Tuesday, May 10, 2011

When Other People's Kids Behave Badly

For Mother’s Day, my family decided to take my mother out for an early dinner.  As you can imagine, we were not the only ones with this idea so the restaurant was packed with people.  At a table nearby were two women with two children.  The kids appeared to be around age two and were running and squealing--really screaming-- as they played around the other tables in our vicinity.  Their squeals of delight were so loud and ear piercing, conversations could not be held at our table, or at any table for that matter.  Not only did this interfere with our celebration, but twice I saw two servers nearly trip over the tots, while carrying large trays of food.  Did I mention the two women at the table, presumably the parent(s) did absolutely nothing?  This went on for a good twenty minutes, before the party finally left.

We’ve all been through child meltdowns in public places, crying babies or two year old fits.  As parents, we sympathize when we see this happen and most of the time the parent in question will resolve the matter or step out from the theater, restaurant, church, etc.

What to do though, when other people’s kids are majorly disrupting those around them in a public place?  Especially if the kids are just playing and not in distress. Do we have the right to complain?  In my Mother’s Day situation, should the staff have asked the women to corral their kids?  Or is it none of our business?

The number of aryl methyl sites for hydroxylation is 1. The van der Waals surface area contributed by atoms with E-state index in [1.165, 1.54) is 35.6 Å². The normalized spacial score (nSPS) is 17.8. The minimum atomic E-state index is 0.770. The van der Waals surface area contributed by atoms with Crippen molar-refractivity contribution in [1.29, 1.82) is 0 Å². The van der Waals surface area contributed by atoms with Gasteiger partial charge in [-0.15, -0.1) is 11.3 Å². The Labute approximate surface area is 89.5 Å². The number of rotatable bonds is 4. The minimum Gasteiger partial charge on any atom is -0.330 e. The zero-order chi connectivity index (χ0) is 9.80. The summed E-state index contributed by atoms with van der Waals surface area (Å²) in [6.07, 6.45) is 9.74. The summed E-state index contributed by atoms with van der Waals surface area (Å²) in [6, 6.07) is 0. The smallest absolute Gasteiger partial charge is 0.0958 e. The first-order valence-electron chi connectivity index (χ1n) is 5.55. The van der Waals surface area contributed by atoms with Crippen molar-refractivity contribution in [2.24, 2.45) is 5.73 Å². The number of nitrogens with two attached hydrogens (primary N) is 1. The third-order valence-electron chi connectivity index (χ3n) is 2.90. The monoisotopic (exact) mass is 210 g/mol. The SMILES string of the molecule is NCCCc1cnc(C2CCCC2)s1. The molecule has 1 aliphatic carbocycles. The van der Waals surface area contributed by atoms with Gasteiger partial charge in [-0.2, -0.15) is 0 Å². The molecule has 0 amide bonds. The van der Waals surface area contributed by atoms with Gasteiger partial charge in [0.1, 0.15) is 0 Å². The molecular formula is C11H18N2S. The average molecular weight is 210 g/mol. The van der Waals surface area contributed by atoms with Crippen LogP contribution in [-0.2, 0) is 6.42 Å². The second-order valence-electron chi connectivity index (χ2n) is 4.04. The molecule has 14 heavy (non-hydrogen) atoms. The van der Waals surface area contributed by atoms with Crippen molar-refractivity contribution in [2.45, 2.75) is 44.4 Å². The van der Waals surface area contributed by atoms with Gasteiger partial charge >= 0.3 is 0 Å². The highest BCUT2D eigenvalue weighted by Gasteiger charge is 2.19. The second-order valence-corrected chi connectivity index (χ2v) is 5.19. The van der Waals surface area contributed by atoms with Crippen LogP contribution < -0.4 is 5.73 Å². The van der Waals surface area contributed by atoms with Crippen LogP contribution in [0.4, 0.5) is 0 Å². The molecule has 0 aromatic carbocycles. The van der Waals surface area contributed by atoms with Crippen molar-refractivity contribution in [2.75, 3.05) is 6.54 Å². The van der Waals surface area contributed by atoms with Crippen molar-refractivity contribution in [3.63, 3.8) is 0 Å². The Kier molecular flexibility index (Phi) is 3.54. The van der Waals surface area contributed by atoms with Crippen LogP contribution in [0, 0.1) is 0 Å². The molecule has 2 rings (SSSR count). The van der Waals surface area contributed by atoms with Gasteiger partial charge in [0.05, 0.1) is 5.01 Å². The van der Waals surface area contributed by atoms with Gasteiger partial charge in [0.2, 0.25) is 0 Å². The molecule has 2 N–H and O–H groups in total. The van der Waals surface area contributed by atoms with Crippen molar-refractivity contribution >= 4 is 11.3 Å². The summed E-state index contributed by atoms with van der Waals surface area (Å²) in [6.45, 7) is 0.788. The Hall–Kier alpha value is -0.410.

So today we are talking about other people’s kids, a pretty taboo subject.  What is good etiquette in situations like the one mentioned above?  What if we see a child endangering themselves?  For instance, what if we see an older child we know smoking cigarettes at the mall?  Do we tell the parents?  From testy tots to troubled teens, what is the right thing to do?


  1. Sadly, I have to say in the situation you describe encountering on Sunday I believe the only options are to put up with the uncivilized behavior (one of my friends refers to it as "wolf child" behavior), ask for a change of location in the restaurant, or leave. I've never seen anyone be successful asking inattentive parents to calm their children's disruptions.

  2. You may be right....thanks for your comment.